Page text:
25September 8, 2016

Your trees and shrubs really need your help if they are going to survive the winter. In the fall, most trees and shrubs take up water and store that water in the twigs and branches. Your plants do this to prepare for the dry winds of winter. These dry winds pull the moisture out of the twigs and branches. Plants that keep their leaves in the winter are most susceptible to this drying effect of the winter winds. This group would include rhododendrons, azaleas, boxwood and hollies to name a few. Shrubs with a thin bark can easily dry out and die from the winter winds. This would include rose bushes and hydrangeas. Many of your flowering ornamental trees are easily affected by the winter winds. At a minimum, the flower buds are killed by the dry winter winds.

The biggest issue affecting the survival of these plants is the lack of water in the soil. I won’t be surprising anyone when I say that we have had very little rain this year. If you think back to the winter, we had very little snow. The soil is bone dry. If we don’t start getting rain, then your plants may die during the winter.

With many cities and towns imposing partial or total watering bans on outside watering, what can you do if the plants need water? There is a lot of water that you use that goes down the drain. The water is reasonably clean and could be used to water your plants if you catch the water before it goes down the drain. This type of water is referred to as gray water. For instance, when you take a shower, you could stop up the drain and collect that water that has accumulated, scoop it out and use it to water your plants. At home, we have a dehumidifier in the cellar. Every day or so, it collects 8 gallons of water. I take the container of water and use that water to water the shrubs in the yard. If you wash dishes by hand, you could have a pan that you use to rinse off the dishes. That water could then be used to water plants when you are done.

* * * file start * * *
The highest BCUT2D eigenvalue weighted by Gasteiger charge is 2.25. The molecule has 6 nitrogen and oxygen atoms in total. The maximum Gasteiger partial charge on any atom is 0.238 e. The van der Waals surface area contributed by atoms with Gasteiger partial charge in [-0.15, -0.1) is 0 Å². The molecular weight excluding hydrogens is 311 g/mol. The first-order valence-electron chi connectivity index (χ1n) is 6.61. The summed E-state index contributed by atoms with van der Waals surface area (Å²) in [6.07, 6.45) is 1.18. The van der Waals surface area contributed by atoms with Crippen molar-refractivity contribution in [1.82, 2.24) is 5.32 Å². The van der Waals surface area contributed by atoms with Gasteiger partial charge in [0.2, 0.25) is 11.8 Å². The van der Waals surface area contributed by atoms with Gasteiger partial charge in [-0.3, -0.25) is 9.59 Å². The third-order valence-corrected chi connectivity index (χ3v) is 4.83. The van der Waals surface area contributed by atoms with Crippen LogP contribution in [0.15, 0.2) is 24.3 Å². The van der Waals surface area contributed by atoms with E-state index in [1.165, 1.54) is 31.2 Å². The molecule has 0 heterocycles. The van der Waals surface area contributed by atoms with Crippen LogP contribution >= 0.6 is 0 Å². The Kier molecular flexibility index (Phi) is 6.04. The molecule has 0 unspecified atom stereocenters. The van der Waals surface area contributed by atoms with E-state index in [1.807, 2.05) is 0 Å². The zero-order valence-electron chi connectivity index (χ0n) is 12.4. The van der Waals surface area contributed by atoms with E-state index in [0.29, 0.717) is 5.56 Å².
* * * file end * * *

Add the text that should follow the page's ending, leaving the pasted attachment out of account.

If you are lucky enough to be able to water your plants with well water or municipal water, you would be wise to install soaker hoses around your shrubs and trees. This type of hose weeps droplets of water onto the soil. This water slowly enters the ground and can effectively water the soil in a three-foot band. If you could do this once a week, your trees and shrubs would have a much better chance of surviving the winter.

Your plants need water now. You may have to get creative at using sources of water that goes down the drain. If you can do outdoor watering, you need to use the water efficiently. Your plants are counting on you this year to help them to survive the winter.

Next week, I will tell you about the protective measures you can do later this fall to create a barrier around your plants to help to protect the plants from the winter winds.

Well, that’s all for this week. I’ll talk to you again next week.

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